Christian libertarian Vox Day has just come out and openly declared sides in the war on science that Chris Mooney wrote about in "The Republican War on Science." - (find a sample chapter here)
Vox Day wrote "The case against science" for World Net Daily and he has declared there:
... there is real cause to doubt the continued benefit of science to modern society, or even its right to a respectable place within it.Just what meaning of "science" is Vox Day talking about? There is no one meaning to this word "science," especially when coming out of the mouth of a Christian libertarian who writes for World Net Daily. Science is knowledge gained by testing ideas against reality. Is Vox Day really against that? Or will the meaning of science shift through a half dozen shades of meaning and metaphors?
Watch how he does it:
... the benefits of science are hugely exaggerated. Most of the advances in human technology are a function of the wealth produced by capitalism and human liberty, as may be seen in the retarded technological development in countries with no shortage of education and scientists, but handicapped by anti-capitalist, anti-libertarian ideology.Is he talking about the anti-capitalist, anti-libertarian Soviet Union who beat us into space and started a space race that got us investing more government money in science and inspiring President Kennedy to announce the goal of landing a man on the Moon?
Really? I thought Robert Noyce, who invented the silicon chip, was a physics major at Grinnell College as well as an electrical engineer. Isn't physics science?
Most inventors are not scientists and most scientists are not inventors; whereas Oppenheimer and Einstein gave us the nuclear bomb, Steve Wozniak gave us the personal computer and Al Gore gave us the Internet. It's worth noting that the inventors of what is considered to be the most significant invention of the century, the silicon chip, were not scientists but electrical engineers.
Science, invention and business are far more intertwined than Vox Day wants you to believe. Technological change and the underlying body of growing scientific knowledge upon which it draws are so deeply interconnected that it's impossible to draw such clear lines between them and Vox Day's notions of a clear separation don't even qualify for the 17th century.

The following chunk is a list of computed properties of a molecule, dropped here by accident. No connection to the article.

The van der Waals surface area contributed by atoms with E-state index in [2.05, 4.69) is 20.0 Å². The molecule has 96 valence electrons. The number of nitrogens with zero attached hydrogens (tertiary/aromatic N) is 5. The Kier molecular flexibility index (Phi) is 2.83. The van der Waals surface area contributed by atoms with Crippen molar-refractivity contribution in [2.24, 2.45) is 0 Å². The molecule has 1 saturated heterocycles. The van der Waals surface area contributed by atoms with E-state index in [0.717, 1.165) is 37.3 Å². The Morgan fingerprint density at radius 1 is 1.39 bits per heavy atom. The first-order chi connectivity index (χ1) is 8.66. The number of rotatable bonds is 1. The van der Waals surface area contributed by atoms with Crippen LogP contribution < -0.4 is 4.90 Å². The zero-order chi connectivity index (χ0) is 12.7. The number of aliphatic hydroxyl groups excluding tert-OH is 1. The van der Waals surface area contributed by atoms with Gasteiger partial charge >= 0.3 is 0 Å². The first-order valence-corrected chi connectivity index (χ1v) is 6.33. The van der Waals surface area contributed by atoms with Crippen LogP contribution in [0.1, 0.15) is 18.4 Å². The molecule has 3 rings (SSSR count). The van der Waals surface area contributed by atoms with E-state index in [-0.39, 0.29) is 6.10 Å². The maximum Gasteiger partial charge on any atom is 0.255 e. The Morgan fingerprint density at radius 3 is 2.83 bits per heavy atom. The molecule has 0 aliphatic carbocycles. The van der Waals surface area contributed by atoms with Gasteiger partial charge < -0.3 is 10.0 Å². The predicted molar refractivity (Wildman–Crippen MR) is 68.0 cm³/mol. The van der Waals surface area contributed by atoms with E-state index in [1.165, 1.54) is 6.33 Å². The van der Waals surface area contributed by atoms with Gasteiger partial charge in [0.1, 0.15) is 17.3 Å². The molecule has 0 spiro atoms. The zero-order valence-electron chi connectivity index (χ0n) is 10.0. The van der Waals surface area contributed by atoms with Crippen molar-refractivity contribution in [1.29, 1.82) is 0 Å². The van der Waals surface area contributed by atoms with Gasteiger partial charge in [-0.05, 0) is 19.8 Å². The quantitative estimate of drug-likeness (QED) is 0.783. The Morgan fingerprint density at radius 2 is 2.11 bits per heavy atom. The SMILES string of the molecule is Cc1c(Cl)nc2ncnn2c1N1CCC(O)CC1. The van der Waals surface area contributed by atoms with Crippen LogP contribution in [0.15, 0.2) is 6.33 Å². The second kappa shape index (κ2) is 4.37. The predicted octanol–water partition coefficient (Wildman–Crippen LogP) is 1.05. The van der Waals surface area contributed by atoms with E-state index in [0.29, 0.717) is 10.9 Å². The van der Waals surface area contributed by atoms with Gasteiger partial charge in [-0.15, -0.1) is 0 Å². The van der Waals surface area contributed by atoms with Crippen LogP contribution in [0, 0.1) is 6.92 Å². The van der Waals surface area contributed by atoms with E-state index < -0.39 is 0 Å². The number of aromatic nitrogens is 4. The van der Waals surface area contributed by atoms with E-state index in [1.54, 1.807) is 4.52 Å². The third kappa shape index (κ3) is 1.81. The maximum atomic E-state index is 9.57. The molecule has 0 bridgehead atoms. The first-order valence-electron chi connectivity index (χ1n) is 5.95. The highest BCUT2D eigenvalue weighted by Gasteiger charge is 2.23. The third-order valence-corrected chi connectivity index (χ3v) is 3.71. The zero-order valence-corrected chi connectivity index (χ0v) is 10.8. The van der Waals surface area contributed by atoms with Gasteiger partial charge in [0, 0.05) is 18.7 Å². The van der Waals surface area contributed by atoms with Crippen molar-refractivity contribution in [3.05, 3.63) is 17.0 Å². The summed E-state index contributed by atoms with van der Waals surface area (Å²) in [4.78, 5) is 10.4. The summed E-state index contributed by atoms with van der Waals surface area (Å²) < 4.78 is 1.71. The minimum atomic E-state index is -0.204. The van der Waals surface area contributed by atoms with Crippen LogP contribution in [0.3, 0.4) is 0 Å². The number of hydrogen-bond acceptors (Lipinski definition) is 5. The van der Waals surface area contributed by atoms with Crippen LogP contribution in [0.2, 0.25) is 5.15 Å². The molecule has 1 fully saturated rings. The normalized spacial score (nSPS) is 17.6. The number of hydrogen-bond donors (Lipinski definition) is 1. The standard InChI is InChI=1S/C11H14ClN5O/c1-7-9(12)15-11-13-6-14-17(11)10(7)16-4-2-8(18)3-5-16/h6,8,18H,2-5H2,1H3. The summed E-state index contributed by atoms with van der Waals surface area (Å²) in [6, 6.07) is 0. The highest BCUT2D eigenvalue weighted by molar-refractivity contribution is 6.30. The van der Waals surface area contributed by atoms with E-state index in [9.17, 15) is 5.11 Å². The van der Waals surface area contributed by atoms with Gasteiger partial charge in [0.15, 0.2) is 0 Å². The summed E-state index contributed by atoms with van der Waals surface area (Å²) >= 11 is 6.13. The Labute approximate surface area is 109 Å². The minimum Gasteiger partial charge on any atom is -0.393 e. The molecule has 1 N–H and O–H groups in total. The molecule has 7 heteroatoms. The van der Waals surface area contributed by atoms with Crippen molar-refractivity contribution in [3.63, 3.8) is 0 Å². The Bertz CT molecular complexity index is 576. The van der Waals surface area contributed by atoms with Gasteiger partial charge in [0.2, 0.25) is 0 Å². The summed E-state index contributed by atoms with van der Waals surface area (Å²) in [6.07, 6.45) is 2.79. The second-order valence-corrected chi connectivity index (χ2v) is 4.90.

They may not even qualify for Archimedes, an ancient Greek who did pure science and invention before Christianity was born.
Consider that what James Watson, Francis Crick, and Maurice Wilkins, the guys who discovered the structure of DNA, did was pure science. Pure science that is now becoming several technologies, like genetic engineering, gene therapy and genetic medicine.
Follow the road that their pure science started into the territory that J. Craig Venter is exploring, where the lines between pure research and invention get blurred.
J. Craig Venter, who helped map the human genetic code, now has a new start-up called Synthetic Genomics and he plans to create new types of organisms that would produce hydrogen, secrete fuel or be able to break down greenhouse gases. He wants to create micro-organisms that could be used to create alternative fuel sources.
To get this idea off the ground the first thing he does is pure research. He started exploring the globe in a luxury yacht called the Sorcerer II on an expedition that updates the scientific voyages of Charles Darwin looking for undiscovered micro-organisms. The genomes of these micro-organisms will be sequenced and studied and used to form a body of knowledge that will allow us to better genetically engineer organisms that do what we want.
Is this the "science" that Vox Day objects to? He's certainly proved he doesn't understand it.
Now watch him shift definitions:
Sciencists (those who believe in science as a basis for dictating human behavior, as opposed to scientists, who merely engage in the method),...Excuse me? Did the definition of science just shift? And what scientist is dictating human behavior? Where does that even come from? Is this behavior we're dictating merely our objecting to having restraints on stem cell research or something? Are Richard Dawkins and Daniel Dennett forcing Vox Day to become an atheist?
...like to posit that Man has evolved to a point where he is ready to move beyond religion. A more interesting and arguably more urgent question is whether science, having produced some genuinely positive results as well as some truly nightmarish evils, has outlived its usefulness to Mankind.So, what exactly is the choice here? To move forward and learn what kind of universe we live in or to run away from scientific knowledge and live in stagnation until those societies that aren't afraid of scientific truth decide we'll make great cattle? I guess Vox Day would rather be an Eloi than a Morlock.
Man has survived millennia of religious faith, but if the prophets of over-population and global warming are correct, he may not survive a mere two centuries of science.
The aspects of Day's article I don't pick up on here are covered by PZ Myers.
TO BE CONTINUED...